Some worried about their employers’ reactions if they found out. Others feared the dangers posed by pro-segregationists.
“A lot of the crowds would become threatening,” Mason said. “It was almost like being in battle. You had teens on the line sometimes, and you didn’t want anything to happen to them.”
‘The whole world is watching’
Three days before the protest, CORE leaders made an announcement: After talks with business owners, civic groups and state leaders, half the restaurateurs had pledged to desegregate. In exchange, CORE agreed to call off the demonstration.
As news spread of the cancellation, students were livid. How could CORE settle for less than total desegregation?
“They were annoyed that the grown-ups had decided to stop. They felt they’d been double-crossed,” said historian Amy Nathan, author of the book “Round and Round Together,” about Baltimore’s anti-segregation movement.
In Baltimore, members of the Student Nonviolent Coordinating Committee seized on the discontent and untapped energy. They announced a new protest targeting segregated eateries in Baltimore and Annapolis. Plans were made to meet at Cornerstone Baptist Church in northwest Baltimore.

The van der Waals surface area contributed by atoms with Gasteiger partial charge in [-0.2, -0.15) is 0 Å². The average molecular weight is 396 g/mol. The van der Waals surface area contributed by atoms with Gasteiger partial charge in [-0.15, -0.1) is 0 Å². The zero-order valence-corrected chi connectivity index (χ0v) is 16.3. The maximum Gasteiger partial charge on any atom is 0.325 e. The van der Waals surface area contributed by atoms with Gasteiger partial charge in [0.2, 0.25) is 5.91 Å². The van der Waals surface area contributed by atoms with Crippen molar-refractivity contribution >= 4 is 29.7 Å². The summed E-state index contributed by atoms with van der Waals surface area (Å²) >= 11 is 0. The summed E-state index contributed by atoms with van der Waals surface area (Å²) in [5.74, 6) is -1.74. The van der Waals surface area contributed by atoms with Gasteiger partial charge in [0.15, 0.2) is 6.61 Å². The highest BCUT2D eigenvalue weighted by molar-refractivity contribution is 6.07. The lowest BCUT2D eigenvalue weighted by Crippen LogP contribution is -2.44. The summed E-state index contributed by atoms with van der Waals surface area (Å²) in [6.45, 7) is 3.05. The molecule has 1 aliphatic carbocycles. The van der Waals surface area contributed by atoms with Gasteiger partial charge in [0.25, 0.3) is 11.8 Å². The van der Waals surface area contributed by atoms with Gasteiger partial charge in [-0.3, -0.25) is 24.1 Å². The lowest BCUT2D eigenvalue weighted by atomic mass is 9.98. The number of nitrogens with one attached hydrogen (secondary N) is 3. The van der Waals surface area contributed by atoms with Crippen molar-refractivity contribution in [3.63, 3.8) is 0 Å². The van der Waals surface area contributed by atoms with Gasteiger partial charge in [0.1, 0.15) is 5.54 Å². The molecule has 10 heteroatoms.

Nov. 11 was bright and crisp as the freedom fighters appeared, 300 Black and white faces spilling from packed cars and buses and singing songs of hope.
Deep in my heart I do believe
We shall overcome someday
Barrett, a 22-year-old Temple University graduate, arrived with a caravan of Philadelphians.
In high school, she had been horrified by the murder of Emmett Till in Mississippi, and after highly publicized 1960 student-led sit-ins in Greensboro, North Carolina, she’d started picketing at a Philadelphia Woolworth’s.
At the Baltimore protest, she wore a dress and church-day gloves.